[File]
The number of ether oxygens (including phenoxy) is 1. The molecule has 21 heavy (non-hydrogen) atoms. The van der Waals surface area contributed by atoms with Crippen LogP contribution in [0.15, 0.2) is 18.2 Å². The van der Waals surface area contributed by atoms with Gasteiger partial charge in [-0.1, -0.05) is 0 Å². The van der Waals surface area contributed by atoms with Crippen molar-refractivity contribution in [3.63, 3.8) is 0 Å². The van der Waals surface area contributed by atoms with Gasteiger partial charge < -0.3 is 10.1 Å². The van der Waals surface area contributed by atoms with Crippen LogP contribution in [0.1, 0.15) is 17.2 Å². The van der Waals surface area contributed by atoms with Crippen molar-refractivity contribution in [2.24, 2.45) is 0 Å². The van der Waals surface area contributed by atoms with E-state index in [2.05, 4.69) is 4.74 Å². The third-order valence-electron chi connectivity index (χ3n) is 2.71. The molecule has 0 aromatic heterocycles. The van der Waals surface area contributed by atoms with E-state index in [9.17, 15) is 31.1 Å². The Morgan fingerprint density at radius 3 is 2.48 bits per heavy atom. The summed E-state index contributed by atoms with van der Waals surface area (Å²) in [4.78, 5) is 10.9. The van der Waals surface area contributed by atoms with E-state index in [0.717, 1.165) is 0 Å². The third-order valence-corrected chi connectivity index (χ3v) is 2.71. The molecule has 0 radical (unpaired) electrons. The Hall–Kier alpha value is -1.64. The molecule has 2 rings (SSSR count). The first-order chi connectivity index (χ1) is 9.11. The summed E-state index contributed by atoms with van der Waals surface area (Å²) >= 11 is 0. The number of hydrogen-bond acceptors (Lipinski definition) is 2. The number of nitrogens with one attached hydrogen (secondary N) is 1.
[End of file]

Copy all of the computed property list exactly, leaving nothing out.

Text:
The number of ether oxygens (including phenoxy) is 1. The molecule has 21 heavy (non-hydrogen) atoms. The van der Waals surface area contributed by atoms with Crippen LogP contribution in [0.15, 0.2) is 18.2 Å². The van der Waals surface area contributed by atoms with Gasteiger partial charge in [-0.1, -0.05) is 0 Å². The van der Waals surface area contributed by atoms with Crippen molar-refractivity contribution in [3.63, 3.8) is 0 Å². The van der Waals surface area contributed by atoms with Gasteiger partial charge < -0.3 is 10.1 Å². The van der Waals surface area contributed by atoms with Crippen LogP contribution in [0.1, 0.15) is 17.2 Å². The van der Waals surface area contributed by atoms with Crippen molar-refractivity contribution in [2.24, 2.45) is 0 Å². The van der Waals surface area contributed by atoms with E-state index in [2.05, 4.69) is 4.74 Å². The third-order valence-electron chi connectivity index (χ3n) is 2.71. The molecule has 0 aromatic heterocycles. The van der Waals surface area contributed by atoms with E-state index in [9.17, 15) is 31.1 Å². The Morgan fingerprint density at radius 3 is 2.48 bits per heavy atom. The summed E-state index contributed by atoms with van der Waals surface area (Å²) in [4.78, 5) is 10.9. The van der Waals surface area contributed by atoms with E-state index in [0.717, 1.165) is 0 Å². The third-order valence-corrected chi connectivity index (χ3v) is 2.71. The molecule has 0 radical (unpaired) electrons. The Hall–Kier alpha value is -1.64. The molecule has 2 rings (SSSR count). The first-order chi connectivity index (χ1) is 9.11. The summed E-state index contributed by atoms with van der Waals surface area (Å²) >= 11 is 0. The number of hydrogen-bond acceptors (Lipinski definition) is 2. The number of nitrogens with one attached hydrogen (secondary N) is 1.